Epsilon Tau Chapter was founded at Mississippi State University in Starkville, Mississippi on April 16, 1977. The chapter closed in 1984.
The University began as The Agricultural and Mechanical College of the State of Mississippi (or Mississippi A&M,; one of the national land-grant colleges established after Congress passed the Morrill Act in 1862. It was created by the Mississippi Legislature on February 28, 1878, to fulfill the mission of offering training in “agriculture, horticulture and the mechanical arts...without excluding other scientific and classical studies, including military tactics.” The university received its first students in the fall of 1880 in the presidency of General Stephen D. Lee.
In 1887, Congress passed the Hatch Act, which provided for the establishment of the Agricultural Experiment Station in 1888. The Cooperative Extension Service was established in 1914 by the Smith-Lever Act. The university has since had its mission expanded and redefined by the legislature. In 1932, the legislature renamed the university as Mississippi State College. By 1958, when the Legislature again renamed the university as Mississippi State University, the Graduate School had been organized (1936), doctoral degree programs had begun (1951), the School of Forest Resources had been established (1954), and the College of Arts and Sciences had replaced the General Science School (1956).
In July 1965, Richard E. Holmes became the first African-American student to enroll at Mississippi State University.
The School of Architecture admitted its first students in 1973. The College of Veterinary Medicine admitted its first class in 1977 and is the largest veterinary school in the nation under one roof. The School of Accountancy was established in 1979. The University Honors Program was founded in 1968 in order to provide more rigorous course curricula for academically talented students, as well as to facilitate guest lecture series, forums, and distinguished external scholarships.
Twenty-nine young women pledged Kappa during the colonization rush at Mississippi State University in Starkville, Miss., in January 1977. They would be initiated as the charter members of Epsilon Tau Chapter in April 1977.
The decade of the 1970s brought tremendous growth to the university resulting in expansion of the Greek sysstem. At the time of Epsilon Tau’s colonization, there were eight women’s groups in the Panhellenic Council at Mississippi State. Eighteen men’s fraternities completed the Greek organizations on the campus.
The installation of Epsilon Tau Chapter at Mississippi State University was carefully planned by Fraternity Chairman of Pledge Programs Jan Singleton McAllister, Mississippi, installation chairman along with her committees and it went off beautifully April 15-17, 1977. Special touches of southern hospitality were evident throughout the festivities, and a true feeling of togetherness and spirit was felt by all. Patti Gilliard, Oklahoma, graduate counselor, was ill and could not attend the ceremonies and was sincerely missed as she worked so hard in building the colony to its position of enthusiasm and strength.
Province directors Lois Baird Jeffery, Miami (Ohio), Province Director of Alumnae; and Gini Anding LaCharite, William & Mary, Province Director of Chapters; were on hand as was Field Secretary Jan Harenberg, New Mexico. The Delta Rho Chapter at Mississippi had served as big sisters and aided from rush on through installation. Chapter presidents from Vanderbilt, Auburn, Alabama and Kentucky participated in addition to Fraternity President Jean Hess Wells, Georgia, and Sally Moore Nitschke, Ohio State. Representing Fraternity Headquarters was Jean Ebright Elin, Ohio State, and Diane Miller Selby, Ohio State, Editor of The Key.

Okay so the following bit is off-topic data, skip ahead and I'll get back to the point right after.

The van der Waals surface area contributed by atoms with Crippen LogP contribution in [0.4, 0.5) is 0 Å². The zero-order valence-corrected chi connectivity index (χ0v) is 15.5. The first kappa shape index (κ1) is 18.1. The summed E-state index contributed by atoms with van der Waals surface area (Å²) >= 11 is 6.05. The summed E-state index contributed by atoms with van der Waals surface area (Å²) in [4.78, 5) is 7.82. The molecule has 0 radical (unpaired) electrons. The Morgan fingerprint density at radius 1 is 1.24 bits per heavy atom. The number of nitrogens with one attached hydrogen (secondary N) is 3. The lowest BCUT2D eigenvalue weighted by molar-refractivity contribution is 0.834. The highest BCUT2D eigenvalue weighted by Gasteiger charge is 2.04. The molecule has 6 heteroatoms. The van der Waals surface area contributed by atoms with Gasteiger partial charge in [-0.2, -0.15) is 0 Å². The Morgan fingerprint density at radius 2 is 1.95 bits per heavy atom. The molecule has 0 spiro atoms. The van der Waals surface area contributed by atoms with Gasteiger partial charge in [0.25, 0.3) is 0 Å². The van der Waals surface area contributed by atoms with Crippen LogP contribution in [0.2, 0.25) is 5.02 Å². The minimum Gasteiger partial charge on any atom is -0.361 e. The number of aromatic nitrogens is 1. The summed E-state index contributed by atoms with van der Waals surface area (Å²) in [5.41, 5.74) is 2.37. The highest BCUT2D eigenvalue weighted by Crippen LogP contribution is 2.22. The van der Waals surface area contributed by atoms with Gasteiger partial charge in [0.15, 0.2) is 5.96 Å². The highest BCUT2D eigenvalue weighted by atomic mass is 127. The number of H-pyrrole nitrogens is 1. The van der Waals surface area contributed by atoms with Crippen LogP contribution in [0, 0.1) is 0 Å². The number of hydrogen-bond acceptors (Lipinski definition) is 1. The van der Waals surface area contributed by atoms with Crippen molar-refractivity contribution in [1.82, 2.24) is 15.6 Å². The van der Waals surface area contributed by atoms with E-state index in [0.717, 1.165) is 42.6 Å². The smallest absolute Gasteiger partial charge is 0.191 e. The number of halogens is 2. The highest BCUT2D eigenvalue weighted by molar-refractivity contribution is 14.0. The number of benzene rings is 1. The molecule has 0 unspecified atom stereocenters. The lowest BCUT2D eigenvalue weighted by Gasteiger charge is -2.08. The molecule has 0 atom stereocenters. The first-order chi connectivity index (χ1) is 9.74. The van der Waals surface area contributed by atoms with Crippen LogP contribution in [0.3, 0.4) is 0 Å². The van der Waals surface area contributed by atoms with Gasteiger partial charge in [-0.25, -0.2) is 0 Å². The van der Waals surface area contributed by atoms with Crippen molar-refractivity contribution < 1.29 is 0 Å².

The banquet was a lovely affair held at the Ramada Inn and preceded by a punch reception. Favors of small felt owls with a magnet back had been made for all by the Memphis alumnae. The banquet speaker was Miriam Locke, Alabama, who said so beautifully the thoughts all were feeling about the beginning of a new chapter. A real highlight of the evening was the chapter picker group who performed three songs.
Dr. James McComas, president of Mississippi State University, extended the official university welcome at the banquet and mentioned that the university would be celebrating its centennial in 1978. Susanne Wade McAlilly, Mississippi, served as toastmistress, and Fraternity President Jean Wells delivered greetings and pinned the president’s badge on Mari Carley. This was a gift from the Jackson alumnae.
Mari Carley, president of Epsilon Tau, presented gifts to the people who had helped the chapter get launched and then had the fun of opening the many gifts given the new chapter. Especially meaningful was the scrapbook Delta Rho, their big sister chapter, gave to them complete with every detail of information about Epsilon Tau since its inception. A true Panhellenic feeling was expressed by the gifts of Delta Gamma, Alpha Chi Omega and Delta Delta Delta, and the knowledge that there were then 11 National Panhellenic Conference members represented on the campus.
Sunday morning, a model chapter meeting gave the new actives a chance to try things for themselves. That afternoon, a campus reception was held in Alumni Hall with a marvelous welcome for the new chapter. The Key, Spring and Summer 1977
Epsilon Tau Surrendered its Charter: It was with deep regret that the Fraternity Council accepted the surrender of the charter of Epsilon Tau Chapter at Mississippi State University in September 1984. It was the hope of the Fraternity Council that the situation at the university would change in the years ahead and make possible the reinstatement of the chapter at some future date.